Equity Trust (Jersey) Limited (Equity) retired as trustee of eight trusts of which Volaw Trustee Limited (Volaw) became trustee of two and Barclays Private Bank and Trust Limited (Barclays) became trustee of the remaining six. The terms of Equity’s retirement were fairly standard indemnities.
However, the settlor was hostile and critical of Equity’s performance as trustee and blamed Equity for many of the trusts’ financial problems. In an attempt to resolve these issues, the settlor sought to replace Volaw and Barclays with Rawlinson & Hunter Trustees SA in Switzerland, but the settlor saw Equity as obstructing the proposed change of trustees. Consequently, Equity was put on notice of claims against it for which it sought protective indemnification both in contract and in law.
Equity argued an equitable lien over the assets of one of the trusts, concerned to ensure the assets were not diminished or jeopardised, but also because a Swiss resident trustee would make enforcement of Equity’s contractual indemnities or equitable lien more difficult.
Rather predictably the Royal Court confirmed that the decision of the Guernsey Court of Appeal in Investec Trust (Guernsey) Limited et al v Glenalla Properties Limited reflected the law of Jersey. Therefore, Equity had an equitable right and was entitled to ensure that the current trustees did not take actions which would affect that right. The Court noted, correctly, that the equitable right would only extend to liabilities which Equity would have been entitled to reimbursement out of the trust property had it remained trustee.
However, in respect of Equity having a lien over the trust funds (i.e. in priority to others including beneficiaries and creditors), the matter would be addressed at a later date.
Finally Jersey trustees have some judicial confirmation that, under Jersey law, a former trustee has an equitable right in the trust property. Most other common law jurisdictions, like the Cayman Islands or Bermuda whose laws for historic reasons more closely follow English principals, already permit trustees a right of indemnity either to retain possession of and/or a lien over trust property ranking ahead of the interests of beneficiaries and creditors alike. Unfortunately, the laws of Jersey and Guernsey never developed such concepts. Therefore, Guernsey’s trust law was amended in 2007 to provide for a statutory lien whilst the equivalent proposal in Jersey’s Trusts (Amendment No. 5) 2012 never came to fruition.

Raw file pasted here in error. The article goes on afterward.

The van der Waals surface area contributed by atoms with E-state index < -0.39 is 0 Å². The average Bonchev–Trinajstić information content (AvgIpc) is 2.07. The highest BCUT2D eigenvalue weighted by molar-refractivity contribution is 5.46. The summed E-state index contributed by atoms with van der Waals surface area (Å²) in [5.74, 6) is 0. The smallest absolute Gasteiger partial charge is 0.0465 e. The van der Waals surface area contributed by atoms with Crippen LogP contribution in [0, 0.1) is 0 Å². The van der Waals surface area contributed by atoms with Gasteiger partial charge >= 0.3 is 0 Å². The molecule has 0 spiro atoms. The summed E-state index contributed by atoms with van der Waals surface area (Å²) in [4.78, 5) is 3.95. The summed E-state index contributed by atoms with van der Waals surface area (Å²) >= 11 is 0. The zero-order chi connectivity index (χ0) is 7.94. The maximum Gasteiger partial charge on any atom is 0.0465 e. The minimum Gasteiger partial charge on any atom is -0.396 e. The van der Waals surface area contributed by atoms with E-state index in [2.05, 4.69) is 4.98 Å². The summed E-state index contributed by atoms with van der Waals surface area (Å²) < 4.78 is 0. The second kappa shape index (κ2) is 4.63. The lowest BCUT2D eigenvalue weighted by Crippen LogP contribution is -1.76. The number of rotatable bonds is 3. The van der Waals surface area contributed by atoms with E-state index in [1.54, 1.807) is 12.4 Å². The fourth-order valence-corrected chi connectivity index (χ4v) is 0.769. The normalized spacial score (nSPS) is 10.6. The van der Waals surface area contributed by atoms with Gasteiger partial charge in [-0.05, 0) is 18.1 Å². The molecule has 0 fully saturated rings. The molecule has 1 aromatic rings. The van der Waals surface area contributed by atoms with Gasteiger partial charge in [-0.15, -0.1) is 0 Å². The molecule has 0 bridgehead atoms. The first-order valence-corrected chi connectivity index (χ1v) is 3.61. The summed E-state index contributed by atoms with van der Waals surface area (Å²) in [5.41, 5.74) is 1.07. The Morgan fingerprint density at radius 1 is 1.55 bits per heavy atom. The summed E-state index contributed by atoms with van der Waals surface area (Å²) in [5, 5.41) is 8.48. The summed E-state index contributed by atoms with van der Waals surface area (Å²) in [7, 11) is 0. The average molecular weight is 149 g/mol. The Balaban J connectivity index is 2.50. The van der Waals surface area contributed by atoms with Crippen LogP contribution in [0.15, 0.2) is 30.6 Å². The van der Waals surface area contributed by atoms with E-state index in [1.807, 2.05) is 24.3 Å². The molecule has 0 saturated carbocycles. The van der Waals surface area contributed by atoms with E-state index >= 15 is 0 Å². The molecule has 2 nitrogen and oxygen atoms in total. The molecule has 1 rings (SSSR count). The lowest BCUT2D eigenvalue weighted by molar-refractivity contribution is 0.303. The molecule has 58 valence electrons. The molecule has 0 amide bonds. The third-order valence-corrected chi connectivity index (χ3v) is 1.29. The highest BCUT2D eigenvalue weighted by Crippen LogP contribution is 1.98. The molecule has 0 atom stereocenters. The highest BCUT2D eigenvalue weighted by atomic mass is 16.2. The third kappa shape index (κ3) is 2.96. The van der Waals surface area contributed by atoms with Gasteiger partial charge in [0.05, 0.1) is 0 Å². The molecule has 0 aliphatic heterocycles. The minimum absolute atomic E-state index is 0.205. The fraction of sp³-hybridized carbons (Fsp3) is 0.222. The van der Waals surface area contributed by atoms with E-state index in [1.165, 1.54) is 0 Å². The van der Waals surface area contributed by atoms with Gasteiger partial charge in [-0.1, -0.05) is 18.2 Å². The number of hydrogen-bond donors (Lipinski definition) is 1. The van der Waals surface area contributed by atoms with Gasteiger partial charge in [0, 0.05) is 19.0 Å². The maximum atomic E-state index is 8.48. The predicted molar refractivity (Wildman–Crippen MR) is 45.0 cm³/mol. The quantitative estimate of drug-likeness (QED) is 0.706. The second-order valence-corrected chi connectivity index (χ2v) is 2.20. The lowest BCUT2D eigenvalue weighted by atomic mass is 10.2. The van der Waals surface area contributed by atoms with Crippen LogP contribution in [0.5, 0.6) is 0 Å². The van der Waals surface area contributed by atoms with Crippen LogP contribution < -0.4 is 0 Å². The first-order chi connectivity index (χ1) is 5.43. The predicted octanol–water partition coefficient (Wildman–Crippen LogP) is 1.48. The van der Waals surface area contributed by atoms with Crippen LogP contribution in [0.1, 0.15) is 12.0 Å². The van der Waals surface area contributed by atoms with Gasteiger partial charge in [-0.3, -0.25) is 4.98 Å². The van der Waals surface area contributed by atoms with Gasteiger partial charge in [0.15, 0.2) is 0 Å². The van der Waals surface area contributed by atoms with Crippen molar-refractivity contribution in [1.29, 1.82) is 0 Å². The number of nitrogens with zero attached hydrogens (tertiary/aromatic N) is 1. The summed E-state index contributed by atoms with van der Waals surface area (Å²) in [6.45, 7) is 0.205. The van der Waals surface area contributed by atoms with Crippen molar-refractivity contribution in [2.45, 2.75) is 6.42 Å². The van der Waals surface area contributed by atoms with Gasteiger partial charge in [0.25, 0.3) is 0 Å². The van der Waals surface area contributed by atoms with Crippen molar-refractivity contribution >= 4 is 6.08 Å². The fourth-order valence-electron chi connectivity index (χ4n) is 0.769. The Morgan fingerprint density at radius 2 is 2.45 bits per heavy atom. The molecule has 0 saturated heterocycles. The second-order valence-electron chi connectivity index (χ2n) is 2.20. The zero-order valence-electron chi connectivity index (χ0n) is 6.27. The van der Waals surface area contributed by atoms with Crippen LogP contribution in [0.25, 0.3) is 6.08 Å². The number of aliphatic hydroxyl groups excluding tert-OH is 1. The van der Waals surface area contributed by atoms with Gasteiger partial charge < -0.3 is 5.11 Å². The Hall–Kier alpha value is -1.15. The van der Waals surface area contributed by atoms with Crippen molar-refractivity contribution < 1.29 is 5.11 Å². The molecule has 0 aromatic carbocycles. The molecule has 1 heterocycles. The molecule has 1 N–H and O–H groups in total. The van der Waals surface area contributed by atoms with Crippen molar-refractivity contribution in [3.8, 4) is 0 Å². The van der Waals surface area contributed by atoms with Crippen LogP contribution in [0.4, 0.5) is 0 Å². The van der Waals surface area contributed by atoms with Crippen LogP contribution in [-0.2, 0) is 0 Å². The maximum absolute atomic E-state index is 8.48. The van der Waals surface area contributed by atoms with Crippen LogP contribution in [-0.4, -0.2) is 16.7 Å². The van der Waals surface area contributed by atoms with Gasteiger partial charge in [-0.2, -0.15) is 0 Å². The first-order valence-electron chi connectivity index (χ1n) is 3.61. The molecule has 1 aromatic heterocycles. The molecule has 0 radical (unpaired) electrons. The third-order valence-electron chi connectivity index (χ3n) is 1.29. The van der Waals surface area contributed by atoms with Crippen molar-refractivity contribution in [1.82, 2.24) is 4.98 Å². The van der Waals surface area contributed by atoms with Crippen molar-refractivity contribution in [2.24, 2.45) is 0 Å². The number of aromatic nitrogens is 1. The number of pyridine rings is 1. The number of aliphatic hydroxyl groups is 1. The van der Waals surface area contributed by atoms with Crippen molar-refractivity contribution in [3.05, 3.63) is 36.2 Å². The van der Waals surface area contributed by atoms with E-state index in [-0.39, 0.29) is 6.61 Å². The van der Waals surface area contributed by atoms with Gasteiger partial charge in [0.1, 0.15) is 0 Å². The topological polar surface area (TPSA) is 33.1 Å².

This decision would at least confirm that trustees operating under Jersey law do have an equitable interest in the trust property, albeit the extent of the interest is yet to be determined. That said, the Royal Court did hint that the trustee’s equitable right will take priority over claims of beneficiaries, but that the position of creditors is more problematic: i.e. who has priority if current and former trustees all have rights to incurred liabilities, costs and expenses and inefficient trust property exists to pay one and all.
A change in practice
I think it is unlikely we will see a change of practice to exclude the traditional contractual indemnity from an instrument of retirement and appointment. This has certainly not been the case in Guernsey which provides the contractual indemnity without prejudice to the benefits of the statutory lien. Furthermore, many English governed deeds of retirement and appointment will contain express contractual indemnities.
This is because, if the trust property is transferred to a trustee resident out of the jurisdiction, recognition and enforcement of an equitable lien may be problematic. That said, the addition of the equitable right over trust property is very much welcomed in Jersey law.
However, we will have to wait and see the extent of the lien.